Wednesday, March 30, 2005

Smith & Wesson chief quits over crime

Smith & Wesson chief quits over crime
Chairman of the nation's No. 2 gun maker resigns over past armed robbery; company names new chief.
February 27, 2004: 4:10 PM EST

NEW YORK (CNN/Money) - James Joseph Minder, chairman of handgun maker Smith & Wesson Holding Corp., resigned after a published report revealed he'd spent as much as 15 years in prison decades ago for armed robberies and a bank heist.

Smith & Wesson (SWB: up $0.11 to $1.65, Research, Estimates), the nation's second-largest gun manufacturer after Sturm Ruger (RGR: Research, Estimates), in a statement said Minder will stay on as an independent director.

Dennis Bingham, an independent Smith & Wesson board member since 2002, will assume the chairman role. Barry M. Monheit will also join the board and current board member Bob Scott will serve as vice-chairman.

"While recognizing the very serious mistakes in his early life, the board believes that Mr. Minder has led an exemplary life for 35 years

and has provided tremendous services to the community," the gun maker said in a statement.

"Based on this, and other successful business experience, the board believes he should and can continue to provide invaluable input to Smith & Wesson within both strategic planning and the ongoing drive toward operational excellence."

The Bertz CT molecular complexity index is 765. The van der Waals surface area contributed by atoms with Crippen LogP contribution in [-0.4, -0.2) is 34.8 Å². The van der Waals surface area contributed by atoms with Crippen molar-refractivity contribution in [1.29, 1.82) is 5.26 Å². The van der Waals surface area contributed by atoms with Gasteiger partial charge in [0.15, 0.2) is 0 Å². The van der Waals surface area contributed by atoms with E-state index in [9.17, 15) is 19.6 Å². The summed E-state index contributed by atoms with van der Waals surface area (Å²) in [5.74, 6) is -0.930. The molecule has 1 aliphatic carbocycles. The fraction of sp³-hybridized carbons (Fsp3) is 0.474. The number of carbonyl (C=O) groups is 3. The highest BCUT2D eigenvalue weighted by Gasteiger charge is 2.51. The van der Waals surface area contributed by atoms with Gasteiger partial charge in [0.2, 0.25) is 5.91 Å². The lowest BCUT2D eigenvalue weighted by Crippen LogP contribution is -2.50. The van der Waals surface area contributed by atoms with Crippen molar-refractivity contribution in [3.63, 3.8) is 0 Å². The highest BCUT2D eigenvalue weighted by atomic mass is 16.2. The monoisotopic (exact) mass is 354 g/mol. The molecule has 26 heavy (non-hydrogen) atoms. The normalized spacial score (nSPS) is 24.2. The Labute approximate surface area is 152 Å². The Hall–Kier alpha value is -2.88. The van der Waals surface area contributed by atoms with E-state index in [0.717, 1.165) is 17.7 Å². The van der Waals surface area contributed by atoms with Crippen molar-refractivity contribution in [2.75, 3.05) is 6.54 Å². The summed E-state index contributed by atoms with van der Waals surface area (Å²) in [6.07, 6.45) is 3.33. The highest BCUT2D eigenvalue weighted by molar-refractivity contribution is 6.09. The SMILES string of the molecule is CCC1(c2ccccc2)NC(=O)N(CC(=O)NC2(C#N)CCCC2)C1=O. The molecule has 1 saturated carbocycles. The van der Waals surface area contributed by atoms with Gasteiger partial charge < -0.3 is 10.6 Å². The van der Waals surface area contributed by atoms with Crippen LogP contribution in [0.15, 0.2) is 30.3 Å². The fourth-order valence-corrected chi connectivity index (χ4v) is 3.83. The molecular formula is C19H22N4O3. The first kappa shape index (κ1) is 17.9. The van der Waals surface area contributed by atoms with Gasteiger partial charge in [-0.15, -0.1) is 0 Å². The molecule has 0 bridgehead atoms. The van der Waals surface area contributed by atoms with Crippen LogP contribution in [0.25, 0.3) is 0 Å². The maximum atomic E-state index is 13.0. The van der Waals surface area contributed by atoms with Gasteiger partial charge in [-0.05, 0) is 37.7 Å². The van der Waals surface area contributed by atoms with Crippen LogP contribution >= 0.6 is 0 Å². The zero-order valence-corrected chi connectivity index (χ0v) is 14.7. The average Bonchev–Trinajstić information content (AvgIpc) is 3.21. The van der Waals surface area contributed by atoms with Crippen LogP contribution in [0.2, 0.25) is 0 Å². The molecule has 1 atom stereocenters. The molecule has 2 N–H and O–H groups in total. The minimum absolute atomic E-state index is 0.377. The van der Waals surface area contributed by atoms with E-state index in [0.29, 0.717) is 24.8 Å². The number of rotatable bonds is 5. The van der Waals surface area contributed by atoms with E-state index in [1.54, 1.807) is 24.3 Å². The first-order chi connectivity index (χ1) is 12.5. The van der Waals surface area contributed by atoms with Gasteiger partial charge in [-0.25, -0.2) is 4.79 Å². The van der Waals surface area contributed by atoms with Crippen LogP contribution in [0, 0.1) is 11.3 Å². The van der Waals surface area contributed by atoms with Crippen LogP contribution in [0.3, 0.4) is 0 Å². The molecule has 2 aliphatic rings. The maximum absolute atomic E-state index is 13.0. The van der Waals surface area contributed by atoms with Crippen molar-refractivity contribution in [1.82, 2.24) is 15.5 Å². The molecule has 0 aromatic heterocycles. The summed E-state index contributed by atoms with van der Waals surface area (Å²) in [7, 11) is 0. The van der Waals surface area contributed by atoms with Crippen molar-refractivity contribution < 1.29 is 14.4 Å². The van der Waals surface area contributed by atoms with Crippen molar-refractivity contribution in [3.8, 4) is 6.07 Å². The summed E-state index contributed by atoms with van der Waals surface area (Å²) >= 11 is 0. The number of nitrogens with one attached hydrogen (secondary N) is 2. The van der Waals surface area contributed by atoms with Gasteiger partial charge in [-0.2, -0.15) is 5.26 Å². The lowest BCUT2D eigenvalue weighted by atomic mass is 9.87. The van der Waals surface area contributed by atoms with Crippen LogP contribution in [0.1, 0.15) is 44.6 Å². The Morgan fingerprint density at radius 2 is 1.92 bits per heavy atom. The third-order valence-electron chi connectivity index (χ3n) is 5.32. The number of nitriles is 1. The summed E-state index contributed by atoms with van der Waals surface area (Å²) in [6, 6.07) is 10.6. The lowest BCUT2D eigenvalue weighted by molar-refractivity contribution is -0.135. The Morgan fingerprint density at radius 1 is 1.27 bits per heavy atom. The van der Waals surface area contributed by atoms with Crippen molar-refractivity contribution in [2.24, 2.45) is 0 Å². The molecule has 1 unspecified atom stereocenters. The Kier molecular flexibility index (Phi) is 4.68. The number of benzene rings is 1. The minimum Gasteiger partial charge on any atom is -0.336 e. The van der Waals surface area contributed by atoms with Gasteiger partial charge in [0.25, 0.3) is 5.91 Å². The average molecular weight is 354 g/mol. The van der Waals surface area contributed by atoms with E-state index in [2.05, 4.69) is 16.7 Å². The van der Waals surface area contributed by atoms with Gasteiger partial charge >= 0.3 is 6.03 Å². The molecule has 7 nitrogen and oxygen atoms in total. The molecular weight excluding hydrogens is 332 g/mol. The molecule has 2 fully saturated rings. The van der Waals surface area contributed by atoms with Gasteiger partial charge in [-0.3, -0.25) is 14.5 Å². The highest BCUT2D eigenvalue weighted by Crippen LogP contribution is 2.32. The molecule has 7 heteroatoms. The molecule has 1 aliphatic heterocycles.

Minder's convictions were unknown to Smith & Wesson until the Arizona Republic newspaper chronicled Minder's criminal past earlier this month. Smith & Wesson is based in Scottsdale, Ariz.

The Republic article reported that Minder maintains he had never tried to cover up his past, and that the reason he failed to disclose his criminal past to Smith & Wesson earlier was because nobody had asked the question.

Minder, 74, had spent time in prison in the 1950s and 1960s for a string of armed robberies and an attempted prison escape, according to the Republic. During that time, the Detroit News said he was known for carrying a 16-gauge, sawed-off shotgun.

Minder was sentenced to 3-1/2 to 10 years in state prison for robbing a store while attending University of Michigan as a journalism student, he told the Republic.

Minder also told the paper that he turned his life around after finishing his prison sentence in 1969. He said he has spent his professional career trying to help kids after receiving a bachelor of science degree in mechanical engineering, a bachelor of arts in sociology and a master of arts in social work, all earned from the University of Michigan.

Minder, who served on the 152 year-old company's board since 2001, had run a successful non-profit agency serving delinquent and disabled Michigan youths for 20 years before retiring to Scottsdale in 1997, the Republic said.

Shortly before the Republic article was published, Smith & Wesson had named Minder as chairman, taking over the position from Roy Cuny, who remains on the board and continues to work as CEO and president of the company.

Cuny had been named to the top three posts in December, after Mitchell Saltz resigned as chairman and CEO. Also in December, Colt Melby stepped down as president amid a Securities and Exchange Commission investigation into the late filing of earnings statements. Top of page

-- Reuters contributed to the story